Books can be decorative. You can line them up in a bookshelf and use their spines to add color and texture to your space. You can also display them in a coffee table and let the colors and patterns of their covers brighten up your living room.
But Japanese artist Yuto Yamaguchi takes things a step further by transforming books into actual works of art. He does this by taking hardcover and folding their pages to create sharp lines and smooth curves which, in turn, form sculpture-like pieces that can be displayed at home or in the office. Some of his popular pieces include books that are shaped like Batman’s symbol, Ironman’s head, Mickey Mouse’s silhouette, Star Wars’ iconic font, and other pop culture elements. He also makes pieces that are shaped like words (such as “Boo!”, “Dream”, and “Welcome”) as well as everyday objects like a heart, a trophy, and a coffee cup.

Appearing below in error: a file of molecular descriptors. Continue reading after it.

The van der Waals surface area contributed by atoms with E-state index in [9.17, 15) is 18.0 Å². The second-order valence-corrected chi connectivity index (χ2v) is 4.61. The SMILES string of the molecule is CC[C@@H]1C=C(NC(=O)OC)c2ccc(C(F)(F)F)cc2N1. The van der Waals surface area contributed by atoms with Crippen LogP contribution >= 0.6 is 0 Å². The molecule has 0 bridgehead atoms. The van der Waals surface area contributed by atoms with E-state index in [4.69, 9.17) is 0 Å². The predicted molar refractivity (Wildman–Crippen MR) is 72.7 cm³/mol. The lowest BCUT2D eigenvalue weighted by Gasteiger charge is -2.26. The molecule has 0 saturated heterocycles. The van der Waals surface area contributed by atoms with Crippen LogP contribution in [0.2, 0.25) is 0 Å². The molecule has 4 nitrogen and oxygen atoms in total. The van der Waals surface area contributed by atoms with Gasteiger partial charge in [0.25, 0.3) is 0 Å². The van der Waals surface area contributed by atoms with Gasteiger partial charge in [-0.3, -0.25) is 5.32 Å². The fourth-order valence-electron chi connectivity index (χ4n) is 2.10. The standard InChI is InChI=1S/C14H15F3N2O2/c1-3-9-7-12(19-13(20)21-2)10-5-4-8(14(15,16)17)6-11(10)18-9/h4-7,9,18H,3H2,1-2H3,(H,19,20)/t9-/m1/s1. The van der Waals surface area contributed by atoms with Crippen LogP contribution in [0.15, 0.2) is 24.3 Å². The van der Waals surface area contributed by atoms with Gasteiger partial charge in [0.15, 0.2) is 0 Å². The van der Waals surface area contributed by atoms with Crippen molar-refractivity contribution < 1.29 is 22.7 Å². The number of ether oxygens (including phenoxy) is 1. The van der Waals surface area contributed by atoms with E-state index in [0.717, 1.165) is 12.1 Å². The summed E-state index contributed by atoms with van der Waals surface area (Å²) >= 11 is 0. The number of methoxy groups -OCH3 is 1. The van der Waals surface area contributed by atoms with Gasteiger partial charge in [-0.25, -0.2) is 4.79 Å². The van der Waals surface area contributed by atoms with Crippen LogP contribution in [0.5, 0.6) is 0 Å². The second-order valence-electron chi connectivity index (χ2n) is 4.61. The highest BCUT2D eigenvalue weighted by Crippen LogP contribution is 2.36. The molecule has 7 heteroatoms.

Yamaguchi’s works might not seem like a part of STEM at first glance, but they usually are. Every piece requires mathematical precision (and lots of time) to create, as every page must be measured down to the last centimeter and folded at just the right angle. So, these book “sculptures” don’t just make good living room centerpieces, but they also help people learn more about mathematical concepts. Yamaguchi sells his finished works, but he also offers their patterns for sale so people can make their own art pieces.